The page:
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An ecologically sustainable society cannot be achieved without citizens who possess the virtues and values that will foster it, and who believe that individual actions can indeed make a difference. Eco-Republic draws on ancient Greek thought--and Plato's Republic in particular--to put forward a new vision of citizenship that can make such a society a reality. Melissa Lane develops a model of a society whose health and sustainability depend on all its citizens recognizing a shared standard of value and shaping their personal goals and habits accordingly. Bringing together the moral and political ideas of the ancients with the latest social and psychological theory, Lane illuminates the individual's vital role in social change, and articulates new ways of understanding what is harmful and what is valuable, what is a benefit and what is a cost, and what the relationship between public and private well-being ought to be. Eco-Republic reveals why we must rethink our political imagination if we are to meet the challenges of climate change and other urgent environmental concerns. Offering a unique reflection on the ethics and politics of sustainability, the book goes beyond standard approaches to virtue ethics in philosophy and current debates about happiness in economics and psychology. Eco-Republic explains why health is a better standard than happiness for capturing the important links between individual action and social good, and diagnoses the reasons why the ancient concept of virtue has been sorely neglected yet is more relevant today than ever.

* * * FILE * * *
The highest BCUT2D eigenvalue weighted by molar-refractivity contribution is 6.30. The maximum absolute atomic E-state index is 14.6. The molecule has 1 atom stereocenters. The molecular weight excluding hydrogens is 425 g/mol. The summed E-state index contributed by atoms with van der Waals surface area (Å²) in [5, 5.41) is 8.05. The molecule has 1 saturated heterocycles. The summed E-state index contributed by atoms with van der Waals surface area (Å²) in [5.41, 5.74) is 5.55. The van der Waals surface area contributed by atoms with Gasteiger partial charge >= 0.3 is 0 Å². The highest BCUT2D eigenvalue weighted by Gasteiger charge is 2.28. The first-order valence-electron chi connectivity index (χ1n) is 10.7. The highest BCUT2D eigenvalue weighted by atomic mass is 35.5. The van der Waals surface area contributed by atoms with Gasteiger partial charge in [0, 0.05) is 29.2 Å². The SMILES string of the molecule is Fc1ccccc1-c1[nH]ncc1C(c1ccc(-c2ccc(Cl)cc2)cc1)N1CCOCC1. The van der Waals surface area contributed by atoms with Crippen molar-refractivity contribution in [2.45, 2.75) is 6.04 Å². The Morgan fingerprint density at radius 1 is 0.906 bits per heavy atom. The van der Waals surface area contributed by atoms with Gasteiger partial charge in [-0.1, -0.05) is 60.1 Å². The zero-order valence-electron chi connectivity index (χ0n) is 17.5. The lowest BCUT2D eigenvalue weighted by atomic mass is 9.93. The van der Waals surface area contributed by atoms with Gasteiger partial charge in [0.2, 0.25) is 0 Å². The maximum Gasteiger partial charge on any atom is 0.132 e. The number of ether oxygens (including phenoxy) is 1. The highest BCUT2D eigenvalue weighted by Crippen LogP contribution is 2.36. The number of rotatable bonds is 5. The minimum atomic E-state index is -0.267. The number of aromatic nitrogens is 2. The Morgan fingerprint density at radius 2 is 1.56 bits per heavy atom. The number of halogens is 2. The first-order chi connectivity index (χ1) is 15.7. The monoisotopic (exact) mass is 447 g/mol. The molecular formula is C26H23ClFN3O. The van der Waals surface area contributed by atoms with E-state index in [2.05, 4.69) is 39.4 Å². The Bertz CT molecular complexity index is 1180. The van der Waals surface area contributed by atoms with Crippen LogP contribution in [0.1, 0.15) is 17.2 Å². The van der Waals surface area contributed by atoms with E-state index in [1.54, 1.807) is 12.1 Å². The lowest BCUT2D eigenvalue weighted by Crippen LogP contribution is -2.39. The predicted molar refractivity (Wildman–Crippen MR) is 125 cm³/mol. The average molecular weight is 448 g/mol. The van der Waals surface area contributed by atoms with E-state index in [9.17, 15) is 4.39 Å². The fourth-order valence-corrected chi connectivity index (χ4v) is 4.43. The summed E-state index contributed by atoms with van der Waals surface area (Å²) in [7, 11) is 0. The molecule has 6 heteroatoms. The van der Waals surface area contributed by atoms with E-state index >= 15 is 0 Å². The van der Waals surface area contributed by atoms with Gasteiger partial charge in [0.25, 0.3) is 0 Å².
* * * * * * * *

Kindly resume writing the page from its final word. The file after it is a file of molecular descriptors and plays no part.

Religion And International Relations Theory

Author: Jack Snyder
Publisher: Columbia University Press
ISBN: 0231526911
Size: 38.32 MB
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Religious concerns stand at the center of international politics, yet key paradigms in international relations, namely realism, liberalism, and constructivism, barely consider religion in their analysis of political subjects. The essays in this collection rectify this. Authored by leading scholars, they introduce models that integrate religion into the study of international politics and connect religion to a rising form of populist politics in the developing world. Contributors identify religion as pervasive and distinctive, forcing a reframing of international relations theory that reinterprets traditional paradigms. One essay draws on both realism and constructivism in the examination of religious discourse and transnational networks. Another positions secularism not as the opposite of religion but as a comparable type of worldview drawing on and competing with religious ideas. With the secular state's perceived failure to address popular needs, religion has become a banner for movements that demand a more responsive government. The contributors to this volume recognize this trend and propose structural and theoretical innovations for future advances in the discipline.